14 January 2015, Lagos – As oil producing countries continue to express worries over their dwindling revenue and increasing negative macroeconomic outlook, an expert has stressed the need for the affected countries to stress-test their banking system.
This, according to the expert, would enable them determine what would happen “to your banks if, all of a sudden, foreign currency became scarce?”
The Senior Director of the World Bank’s Global Practice for Macroeconomics and Fiscal Management, Marcelo Giugale made the suggestion in a report titled: “Cheap Oil and the Poor,” made available to THISDAY.
According to him, such an exercise would enable Nigeria and other oil producing countries to find out if there are loans concentrated “on a few construction or trading companies that could go belly up as the oil boom comes to an end.”
The report also indicated that oil exporters such as Nigeria, Russia, and Venezuela, would lose a great deal as a result of the falling oil price, while oil importers — like China, India, and Japan — will gain a bit.
It noted that after four years of hovering at about $100 per barrel, the price of oil has collapsed to about $50 per barrel and is expected stay at $70 or less this year.
This, according to Giugale has sent economists rushing to assess what cheap oil means for the global economy.
Simulations by the World Bank’s Global Practice for Macroeconomic and Fiscal Management, according to him suggested that all things being equal, the global economy would grow a tenth of one per cent faster if oil prices in 2015 stay a third below their average level of 2014.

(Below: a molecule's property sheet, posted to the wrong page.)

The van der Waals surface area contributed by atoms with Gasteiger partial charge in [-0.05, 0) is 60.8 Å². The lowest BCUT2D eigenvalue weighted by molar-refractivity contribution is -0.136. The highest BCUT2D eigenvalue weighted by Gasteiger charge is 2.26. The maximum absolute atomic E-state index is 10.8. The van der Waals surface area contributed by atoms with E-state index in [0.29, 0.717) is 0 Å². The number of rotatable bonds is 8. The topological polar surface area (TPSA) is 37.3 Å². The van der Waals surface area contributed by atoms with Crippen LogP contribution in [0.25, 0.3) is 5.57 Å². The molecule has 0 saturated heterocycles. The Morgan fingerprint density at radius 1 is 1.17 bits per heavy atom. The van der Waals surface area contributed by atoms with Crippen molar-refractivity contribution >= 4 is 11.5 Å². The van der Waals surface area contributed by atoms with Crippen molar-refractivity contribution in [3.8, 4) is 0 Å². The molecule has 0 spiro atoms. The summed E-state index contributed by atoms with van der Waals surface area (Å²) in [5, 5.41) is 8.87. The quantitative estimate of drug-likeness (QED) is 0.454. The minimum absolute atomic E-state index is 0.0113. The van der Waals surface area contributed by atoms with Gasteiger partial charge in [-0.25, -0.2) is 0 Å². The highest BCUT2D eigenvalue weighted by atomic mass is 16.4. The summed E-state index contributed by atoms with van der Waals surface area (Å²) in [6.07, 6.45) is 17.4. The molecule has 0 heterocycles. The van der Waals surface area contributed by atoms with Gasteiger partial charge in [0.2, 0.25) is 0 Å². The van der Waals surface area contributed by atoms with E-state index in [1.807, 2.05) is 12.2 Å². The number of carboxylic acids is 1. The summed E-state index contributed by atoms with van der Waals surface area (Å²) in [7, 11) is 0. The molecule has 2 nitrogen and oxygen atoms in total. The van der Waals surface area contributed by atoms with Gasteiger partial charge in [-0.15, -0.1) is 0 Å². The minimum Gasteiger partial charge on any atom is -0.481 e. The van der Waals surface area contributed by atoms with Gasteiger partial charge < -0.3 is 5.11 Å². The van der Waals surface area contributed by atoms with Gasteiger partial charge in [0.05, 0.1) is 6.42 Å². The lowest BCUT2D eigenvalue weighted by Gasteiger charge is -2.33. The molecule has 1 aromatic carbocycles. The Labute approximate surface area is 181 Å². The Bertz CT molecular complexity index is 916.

He insisted that “rich countries will benefit more than developing ones — think of less expensive energy helping with Europe’s recovery,” adding that growth in oil-rich regions like the Middle East, Central Asia, and West Africa may decline rather sharply — by two or more percentage points.
According to him, among oil exporters the impact of the falling oil prices would vary a lot because the countries are not all equally prepared to cope with the situation.
Not all of them used well the “good times” of $100-plus a barrel, he said.
“The effect of cheaper oil on any one country — and on its people — depends not just on whether it sells petroleum or not but, if it does, on whether it has created the external and fiscal buffers to cushion a plunge in prices.
“The typical buffers are little or no foreign debt, large reserves of foreign currency, balanced fiscal budgets, sovereign wealth funds, and flexible public expenditures — while not perfect, Colombia, Malaysia, and Norway are examples of that,” he added.
He stressed that macroeconomic buffers help to protect the poor, saying that without buffers, an abrupt loss of export earnings means slower or negative growth, higher inflation, and less government revenue.
“That is, fewer jobs, pricier food, and less social assistance. In other words, for unprepared oil-exporting countries, cheaper oil means more poverty.
“At present, there are some 700 million people in such countries — 80 million of whom already live on $1.25 a day or less,” he argued.
– This Day